I bet the jackrabbits suffer from habitat loss and monoculture ag.

 

 

Edited by bobbymalone

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20 hours ago, bobbymalone said:

Adapt or die.

 

 

 

Not to hijack but I was thinking last night about how I don't see fireflies like I used to.   When I was a kid in the 80s seemed like it was easy to catch a bunch and put them in a jar or go town with a wiffle ball bat.  Now it's just a handful here and there.  Saw a ton of them coming out of a small patch of recently mowed down tall weeds and grass at the boat launch last night and realized I havent seem them thick like that for a long long time. 

 

I bet the jackrabbits suffer from habitat loss and monoculture ag.

 

 

Too many wiffle ball bats!  haha

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Well, I'm happy to hear  you fellas are seeing a few of them. My guess is agricultural practices have much to do with the lack of population, driving them to  more uncultivated parts of the country side. As I said,  don't recall ever talking to a person who ATE one ,  but there would surely be plenty of meat .  But it might be a little tough!

Edited by Ufatz
tighter writing

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Used to see them all the time in NW Iowa when I was a kid (50s and 60s) - they seemed so big when all white in winter pelts.  Also burrowing owls were around then, too, but the owls are gone for sure and the jacks are rarely if ever seen.  No more fence lines or permanent pastures much any more are what I guess.  Loss of habitat for sure.  Lots fewer pheasants now too for the same reason.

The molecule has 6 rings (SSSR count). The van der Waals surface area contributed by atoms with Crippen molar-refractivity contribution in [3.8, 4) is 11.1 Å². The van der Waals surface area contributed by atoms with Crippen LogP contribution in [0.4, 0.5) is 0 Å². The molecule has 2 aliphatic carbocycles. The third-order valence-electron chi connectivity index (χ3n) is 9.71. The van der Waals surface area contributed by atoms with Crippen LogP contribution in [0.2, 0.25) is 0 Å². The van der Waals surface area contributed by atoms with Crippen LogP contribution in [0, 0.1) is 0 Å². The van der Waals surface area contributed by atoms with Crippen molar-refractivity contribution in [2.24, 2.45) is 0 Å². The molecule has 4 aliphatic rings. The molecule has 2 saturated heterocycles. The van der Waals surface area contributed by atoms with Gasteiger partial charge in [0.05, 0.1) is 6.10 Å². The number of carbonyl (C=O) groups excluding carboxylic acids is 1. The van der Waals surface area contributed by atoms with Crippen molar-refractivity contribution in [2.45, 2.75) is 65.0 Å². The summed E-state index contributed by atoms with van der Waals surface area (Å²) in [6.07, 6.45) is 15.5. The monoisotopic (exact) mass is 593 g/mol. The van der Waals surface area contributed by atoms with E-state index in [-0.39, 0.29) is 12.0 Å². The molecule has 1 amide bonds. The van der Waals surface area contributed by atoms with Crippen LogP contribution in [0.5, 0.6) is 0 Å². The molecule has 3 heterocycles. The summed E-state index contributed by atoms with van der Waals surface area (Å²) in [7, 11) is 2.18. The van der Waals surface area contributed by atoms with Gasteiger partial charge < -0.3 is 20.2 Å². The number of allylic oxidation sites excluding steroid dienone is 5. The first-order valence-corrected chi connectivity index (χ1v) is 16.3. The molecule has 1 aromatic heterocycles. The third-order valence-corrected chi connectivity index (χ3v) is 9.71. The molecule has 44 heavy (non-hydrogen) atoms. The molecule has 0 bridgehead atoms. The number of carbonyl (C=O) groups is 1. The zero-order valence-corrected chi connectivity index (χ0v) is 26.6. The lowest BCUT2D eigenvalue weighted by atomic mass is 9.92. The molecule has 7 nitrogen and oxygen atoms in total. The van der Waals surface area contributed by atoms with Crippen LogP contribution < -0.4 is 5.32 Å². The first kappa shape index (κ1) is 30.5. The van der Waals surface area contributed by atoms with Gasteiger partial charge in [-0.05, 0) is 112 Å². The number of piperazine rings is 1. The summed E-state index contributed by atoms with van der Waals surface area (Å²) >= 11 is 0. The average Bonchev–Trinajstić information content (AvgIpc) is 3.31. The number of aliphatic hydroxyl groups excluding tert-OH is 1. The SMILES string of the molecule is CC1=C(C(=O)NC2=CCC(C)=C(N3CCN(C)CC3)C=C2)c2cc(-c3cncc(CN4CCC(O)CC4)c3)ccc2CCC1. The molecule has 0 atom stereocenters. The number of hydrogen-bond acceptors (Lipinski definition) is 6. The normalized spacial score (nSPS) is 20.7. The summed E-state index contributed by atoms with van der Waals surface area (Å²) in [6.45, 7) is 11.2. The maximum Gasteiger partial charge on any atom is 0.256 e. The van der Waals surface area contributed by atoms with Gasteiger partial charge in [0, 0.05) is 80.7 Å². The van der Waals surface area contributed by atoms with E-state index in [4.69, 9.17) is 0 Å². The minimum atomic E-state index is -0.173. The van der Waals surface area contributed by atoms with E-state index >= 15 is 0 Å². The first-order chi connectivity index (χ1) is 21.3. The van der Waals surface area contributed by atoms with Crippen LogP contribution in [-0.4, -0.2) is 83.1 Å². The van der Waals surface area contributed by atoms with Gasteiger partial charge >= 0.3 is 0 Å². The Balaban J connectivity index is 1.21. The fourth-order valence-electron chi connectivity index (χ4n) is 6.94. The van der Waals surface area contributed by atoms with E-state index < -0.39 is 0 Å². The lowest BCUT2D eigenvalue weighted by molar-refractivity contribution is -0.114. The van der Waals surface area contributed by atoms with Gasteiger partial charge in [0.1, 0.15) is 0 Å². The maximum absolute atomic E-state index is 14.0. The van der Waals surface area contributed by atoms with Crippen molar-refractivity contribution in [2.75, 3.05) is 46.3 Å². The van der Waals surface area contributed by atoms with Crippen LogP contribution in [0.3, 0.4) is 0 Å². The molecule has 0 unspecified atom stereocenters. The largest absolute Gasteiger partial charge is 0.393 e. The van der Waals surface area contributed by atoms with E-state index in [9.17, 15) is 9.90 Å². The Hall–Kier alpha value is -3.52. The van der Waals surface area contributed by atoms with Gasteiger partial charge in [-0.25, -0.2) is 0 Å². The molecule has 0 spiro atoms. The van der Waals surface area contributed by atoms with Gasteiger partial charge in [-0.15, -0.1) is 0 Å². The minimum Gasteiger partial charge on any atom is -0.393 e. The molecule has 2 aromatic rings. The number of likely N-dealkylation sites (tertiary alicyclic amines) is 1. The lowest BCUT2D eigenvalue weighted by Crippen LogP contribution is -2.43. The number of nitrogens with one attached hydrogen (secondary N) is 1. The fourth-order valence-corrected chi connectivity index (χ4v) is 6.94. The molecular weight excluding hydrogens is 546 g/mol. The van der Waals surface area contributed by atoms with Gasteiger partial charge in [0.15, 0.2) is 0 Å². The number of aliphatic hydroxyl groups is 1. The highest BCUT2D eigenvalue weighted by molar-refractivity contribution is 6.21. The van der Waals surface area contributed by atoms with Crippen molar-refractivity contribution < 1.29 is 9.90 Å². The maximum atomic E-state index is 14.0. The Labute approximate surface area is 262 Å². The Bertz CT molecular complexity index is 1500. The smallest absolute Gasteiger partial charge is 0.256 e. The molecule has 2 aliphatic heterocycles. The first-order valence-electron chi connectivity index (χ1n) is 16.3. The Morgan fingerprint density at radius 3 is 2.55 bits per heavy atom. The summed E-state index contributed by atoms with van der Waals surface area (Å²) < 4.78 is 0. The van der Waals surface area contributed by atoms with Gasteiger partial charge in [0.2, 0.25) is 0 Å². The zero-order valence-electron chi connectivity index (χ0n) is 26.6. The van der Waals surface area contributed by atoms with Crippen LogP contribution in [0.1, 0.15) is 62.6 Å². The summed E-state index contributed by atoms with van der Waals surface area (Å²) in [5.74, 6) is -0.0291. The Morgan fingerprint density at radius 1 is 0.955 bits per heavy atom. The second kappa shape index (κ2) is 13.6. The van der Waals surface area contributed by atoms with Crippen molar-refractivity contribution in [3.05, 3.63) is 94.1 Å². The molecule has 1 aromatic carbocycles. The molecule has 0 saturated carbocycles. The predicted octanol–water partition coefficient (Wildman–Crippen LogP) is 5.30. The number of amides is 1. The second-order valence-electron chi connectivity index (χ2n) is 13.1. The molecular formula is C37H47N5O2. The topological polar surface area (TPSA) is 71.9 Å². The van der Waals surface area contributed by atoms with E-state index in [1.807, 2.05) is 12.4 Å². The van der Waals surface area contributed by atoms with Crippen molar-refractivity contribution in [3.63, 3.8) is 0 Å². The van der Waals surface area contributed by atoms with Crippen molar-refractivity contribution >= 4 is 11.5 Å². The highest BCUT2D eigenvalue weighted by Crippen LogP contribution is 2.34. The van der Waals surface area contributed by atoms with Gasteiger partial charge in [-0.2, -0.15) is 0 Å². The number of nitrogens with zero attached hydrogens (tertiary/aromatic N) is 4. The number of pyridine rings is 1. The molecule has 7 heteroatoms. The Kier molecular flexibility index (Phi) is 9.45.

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Fox, Yotes, birds of prey. To many eaters now a days.  I contacted the DNR one time to ask about Snowshoe rabbits and what was happening to them? They just said we really do not manage rabbit's in MN. :(

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1 hour ago, leech~~ said:

Fox, Yotes, birds of prey. To many eaters now a days.  I contacted the DNR one time to ask about Snowshoe rabbits and what was happening to them? They just said we really do not manage rabbit's in MN. :(

Aren't snowshoes known for their large population fluctuations? 

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1 hour ago, delcecchi said:

Aren't snowshoes known for their large population fluctuations? 

 

They do fluctuate greatly, or so we are told, but it seems they haven't had an upswing in my neck of the woods going on 20 years now... I used to be an avid Snowshoe Hunter. Would be nothing at all to see 20-25 per trip with minimal effort in 3-4 hours. Now the same amount of time, and relentless brush pounding might result in seeing 4-5 hares at best. I hear of 7 year cycles, 10 year cycles, etc., but I see no evidence of that where I live and hunt.

Edited by pikestabber

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I have a place near Lake of the Woods and we always have some running around.  They like to get in the headlights and run in the winter.

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59 minutes ago, pikestabber said:

 

They do fluctuate greatly, or so we are told, but it seems they haven't had an upswing in my neck of the woods going on 20 years now... I used to be an avid Snowshoe Hunter. Would be nothing at all to see 20-25 per trip with minimal effort in 3-4 hours. Now the same amount of time, and relentless brush pounding might result in seeing 4-5 hares at best. I hear of 7 year cycles, 10 year cycles, etc., but I see no evidence of that where I live and hunt.

Could be the habitat has changed, aspen grew up or whatever they like isn't there as much. 

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1 hour ago, delcecchi said:

Could be the habitat has changed, aspen grew up or whatever they like isn't there as much.